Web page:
NCUA sees progress toward adding ‘S’ to ‘CAMEL,’ OIG report shows

A new examination component evaluating market risk sensitivity is expected, according to indications by management, to move closer to being included in the federal credit union regulator’s examination system in 2021, according to the agency inspector general’s latest semiannual report to Congress.

The report, covering National Credit Union Administration (NCUA) activities from April 1 to Sept. 30, shows that the addition of this component – S, which will turn the CAMEL rating system into CAMELS – will require revision to the liquidity component (L) to only include liquidity content and criteria, not interest-rate risk.

“Management indicated that adopting the ‘S’ (Market Sensitivity) for the CAMEL rating system involves public notice and comment, NCUA Board approval, and cohering regulation, examination procedures, and system changes,” the report states. “As part of the Enterprise Solutions Modernization program, NCUA is updating the examination platform to incorporate the ability to assign and capture the ‘S’ component as an optional part of the CAMEL rating. Management indicated they expect to have this system change in place in 2021. Management also noted that this will provide the agency the flexibility to adopt the ‘S’ rating if the Board so chooses, and to capture the ‘S’ rating for federally insured state-chartered credit unions in the states where the state regulators adopted the ‘S’ rating.”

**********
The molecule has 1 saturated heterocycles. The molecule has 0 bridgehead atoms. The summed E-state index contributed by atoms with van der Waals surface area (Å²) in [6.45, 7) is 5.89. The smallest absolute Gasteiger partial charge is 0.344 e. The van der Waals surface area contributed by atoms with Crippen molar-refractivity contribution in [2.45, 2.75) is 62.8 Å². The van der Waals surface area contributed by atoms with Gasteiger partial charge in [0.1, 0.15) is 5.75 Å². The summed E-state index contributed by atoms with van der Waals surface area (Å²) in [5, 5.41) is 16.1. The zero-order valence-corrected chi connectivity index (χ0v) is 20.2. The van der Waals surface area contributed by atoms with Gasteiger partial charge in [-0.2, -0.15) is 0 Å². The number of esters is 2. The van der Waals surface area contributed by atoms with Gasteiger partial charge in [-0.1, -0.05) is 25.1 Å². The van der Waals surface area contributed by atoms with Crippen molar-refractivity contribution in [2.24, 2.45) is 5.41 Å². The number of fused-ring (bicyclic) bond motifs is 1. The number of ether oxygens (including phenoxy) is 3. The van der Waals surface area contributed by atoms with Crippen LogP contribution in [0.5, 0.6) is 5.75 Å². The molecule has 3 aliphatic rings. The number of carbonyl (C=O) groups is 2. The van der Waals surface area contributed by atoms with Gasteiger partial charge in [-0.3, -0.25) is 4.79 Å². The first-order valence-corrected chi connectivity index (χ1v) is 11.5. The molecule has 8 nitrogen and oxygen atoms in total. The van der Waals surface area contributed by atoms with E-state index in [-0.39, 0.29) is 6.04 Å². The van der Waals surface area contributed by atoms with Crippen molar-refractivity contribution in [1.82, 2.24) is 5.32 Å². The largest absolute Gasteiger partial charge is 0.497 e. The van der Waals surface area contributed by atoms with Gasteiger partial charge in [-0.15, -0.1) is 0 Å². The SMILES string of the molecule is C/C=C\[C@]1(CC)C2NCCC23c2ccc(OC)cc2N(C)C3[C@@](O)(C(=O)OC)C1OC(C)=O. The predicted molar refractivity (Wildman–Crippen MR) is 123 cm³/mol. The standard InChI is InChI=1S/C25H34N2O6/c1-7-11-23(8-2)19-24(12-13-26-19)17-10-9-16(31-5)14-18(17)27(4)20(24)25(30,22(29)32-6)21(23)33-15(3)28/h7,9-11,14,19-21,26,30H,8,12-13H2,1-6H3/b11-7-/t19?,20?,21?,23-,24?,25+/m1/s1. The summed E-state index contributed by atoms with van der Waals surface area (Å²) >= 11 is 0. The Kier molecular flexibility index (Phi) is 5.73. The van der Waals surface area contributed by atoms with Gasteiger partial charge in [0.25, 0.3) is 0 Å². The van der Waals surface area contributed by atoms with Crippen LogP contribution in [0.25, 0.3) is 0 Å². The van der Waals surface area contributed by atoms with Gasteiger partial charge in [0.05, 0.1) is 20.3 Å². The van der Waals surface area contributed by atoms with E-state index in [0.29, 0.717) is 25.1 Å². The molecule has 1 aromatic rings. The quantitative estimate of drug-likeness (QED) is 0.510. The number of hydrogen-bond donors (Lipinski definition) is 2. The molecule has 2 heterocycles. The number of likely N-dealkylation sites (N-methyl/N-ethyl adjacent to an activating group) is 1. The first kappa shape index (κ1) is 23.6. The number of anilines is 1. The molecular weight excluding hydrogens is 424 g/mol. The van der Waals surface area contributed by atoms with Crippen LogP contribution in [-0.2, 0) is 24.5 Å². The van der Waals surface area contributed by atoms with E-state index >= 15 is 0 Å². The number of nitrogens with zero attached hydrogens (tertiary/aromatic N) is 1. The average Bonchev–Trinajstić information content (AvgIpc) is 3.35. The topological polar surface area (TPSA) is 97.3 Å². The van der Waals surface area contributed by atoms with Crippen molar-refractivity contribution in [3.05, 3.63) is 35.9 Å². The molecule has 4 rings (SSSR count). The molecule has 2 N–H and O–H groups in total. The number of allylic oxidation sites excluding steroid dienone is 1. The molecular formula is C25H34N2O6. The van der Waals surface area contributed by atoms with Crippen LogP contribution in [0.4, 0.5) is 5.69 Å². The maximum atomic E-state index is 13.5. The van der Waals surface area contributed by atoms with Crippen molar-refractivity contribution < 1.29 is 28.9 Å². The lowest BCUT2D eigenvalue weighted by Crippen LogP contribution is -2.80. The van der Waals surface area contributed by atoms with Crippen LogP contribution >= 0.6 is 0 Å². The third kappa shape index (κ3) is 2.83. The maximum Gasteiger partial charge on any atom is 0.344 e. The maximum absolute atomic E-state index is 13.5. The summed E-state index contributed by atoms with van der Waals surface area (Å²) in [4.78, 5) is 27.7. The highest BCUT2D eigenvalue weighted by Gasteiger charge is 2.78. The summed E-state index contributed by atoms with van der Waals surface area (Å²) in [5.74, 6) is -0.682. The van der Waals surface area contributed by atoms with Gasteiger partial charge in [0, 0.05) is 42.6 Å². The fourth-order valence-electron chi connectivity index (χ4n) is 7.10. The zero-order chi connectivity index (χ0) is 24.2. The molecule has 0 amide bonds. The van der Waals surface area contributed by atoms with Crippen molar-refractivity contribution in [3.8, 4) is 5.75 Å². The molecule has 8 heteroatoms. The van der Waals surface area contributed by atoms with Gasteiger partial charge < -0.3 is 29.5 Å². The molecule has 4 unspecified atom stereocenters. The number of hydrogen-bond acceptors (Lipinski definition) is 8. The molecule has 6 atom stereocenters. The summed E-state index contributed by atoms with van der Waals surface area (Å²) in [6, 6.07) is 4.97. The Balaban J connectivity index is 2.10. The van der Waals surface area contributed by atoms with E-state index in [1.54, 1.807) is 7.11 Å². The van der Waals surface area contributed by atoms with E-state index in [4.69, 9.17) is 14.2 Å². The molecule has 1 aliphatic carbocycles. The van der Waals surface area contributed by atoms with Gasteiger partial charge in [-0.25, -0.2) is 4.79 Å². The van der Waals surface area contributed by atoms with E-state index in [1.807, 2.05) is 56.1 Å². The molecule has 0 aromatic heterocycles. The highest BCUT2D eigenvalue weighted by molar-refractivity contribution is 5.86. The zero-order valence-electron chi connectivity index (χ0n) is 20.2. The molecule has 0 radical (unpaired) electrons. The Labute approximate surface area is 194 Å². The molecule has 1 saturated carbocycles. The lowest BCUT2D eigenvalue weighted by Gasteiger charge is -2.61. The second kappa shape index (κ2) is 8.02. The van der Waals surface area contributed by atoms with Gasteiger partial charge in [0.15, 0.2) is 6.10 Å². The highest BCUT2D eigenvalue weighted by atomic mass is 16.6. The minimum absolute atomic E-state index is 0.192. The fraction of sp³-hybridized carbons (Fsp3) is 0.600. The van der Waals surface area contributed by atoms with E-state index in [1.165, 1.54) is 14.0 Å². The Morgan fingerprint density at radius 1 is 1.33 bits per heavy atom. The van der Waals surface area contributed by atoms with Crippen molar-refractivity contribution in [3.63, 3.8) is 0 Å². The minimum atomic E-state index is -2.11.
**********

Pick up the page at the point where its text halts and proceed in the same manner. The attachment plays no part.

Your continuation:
These two changes, adding a component for market sensitive and revising the liquidity component in the CAMEL system, have been on the outstanding recommendations list since November 2015. The changes are being made in conjunction with the agency’s Enterprise Solutions Modernization (ESM) program, which includes an update to the examination platform.

The other recommendation still outstanding in this report – that the agency go to Congress and work out a way to give the NCUA more authority over credit unions’ third-party vendors so it can better manage cybersecurity risk – will be pursued “after recovery from the COVID-19 pandemic,” the report states.

The NCUA listed four audits underway focusing on the agency’s processing of consumer complaints; its governance of information technology (IT) initiatives (specifically, its process for identifying, controlling, prioritizing, and implementing IT initiatives across the agency); and the agency’s 2020 financial statements. The fourth is the audit report on compliance with the Federal Information Security Modernization Act of 2014, which was issued last month.

NCUA Semiannual Report to Congress (April 1–September 30, 2020)

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